How To Estimate AC Repair Costs

Air conditioner repair costs vary according to a number of factors, including where you...

Air conditioner repair costs vary according to a number of factors, including where you live, whether your air conditioner remains under warranty and the age of the unit. Consider the following when estimating your air conditioner repair costs.

Brand Name

The more recognizable your air conditioner's brand name, the more likely the parts required for repair are available at a relatively moderate cost. If your AC unit was made by a manufacturer that is no longer in business or by a small, not widely known company, the parts may be difficult to find. Therefore, they will be more expensive.

Structural Problems

Some air conditioners are found to run less efficiently owing to poor-quality duct work in a home. Ask your HVAC technician to perform a duct-leakage test to determine whether your duct work is the problem. If this is the case, expect to pay roughly $25 to $35 per vent to have duct work sealed. New insulated pipes run about $100 each.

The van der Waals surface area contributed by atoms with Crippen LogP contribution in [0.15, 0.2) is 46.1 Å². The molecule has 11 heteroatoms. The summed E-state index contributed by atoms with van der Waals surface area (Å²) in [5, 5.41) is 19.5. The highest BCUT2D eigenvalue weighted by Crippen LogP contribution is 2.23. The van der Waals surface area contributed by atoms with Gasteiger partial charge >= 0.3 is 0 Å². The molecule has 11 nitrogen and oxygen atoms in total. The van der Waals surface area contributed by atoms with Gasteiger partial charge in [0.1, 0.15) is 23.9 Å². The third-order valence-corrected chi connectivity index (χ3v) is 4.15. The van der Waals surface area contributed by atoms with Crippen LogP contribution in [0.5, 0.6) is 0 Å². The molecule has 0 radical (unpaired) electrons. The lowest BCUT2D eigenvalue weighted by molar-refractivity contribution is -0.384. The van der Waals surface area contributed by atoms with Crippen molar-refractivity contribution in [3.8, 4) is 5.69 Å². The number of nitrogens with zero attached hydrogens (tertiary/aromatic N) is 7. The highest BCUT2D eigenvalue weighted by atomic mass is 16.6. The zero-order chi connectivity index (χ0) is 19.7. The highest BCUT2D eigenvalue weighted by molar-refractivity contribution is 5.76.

Fuel Type

Your HVAC system may cost more or less to repair depending on the type of fuel it uses to operate. Electrical units are cheapest to repair, while natural gas and propane systems are the most expensive. Oil-fired HVAC systems fall somewhere in the middle. The range in price reflects the different tools, materials and skills required for different fuel types.

The Role of the Thermostat

The thermostat connected to your air conditioner may be malfunctioning, causing problems with your HVAC performance. If this is the case, repair prices will depend on whether the issue involves simply replacing a fuse, which is relatively inexpensive, to replacing the entire thermostat, which can cost from about $65 to more than $200.

Your Unit's Age

Older systems tend to cost more to repair than newer systems, with repairs averaging more than $10 more with units that are eight years old or older. If your system is more than eight years old, it might be cheaper in the long run to replace it than to continue to have it repaired.

For help repairing or evaluating your air conditioner, contact a HVAC pro in your area.

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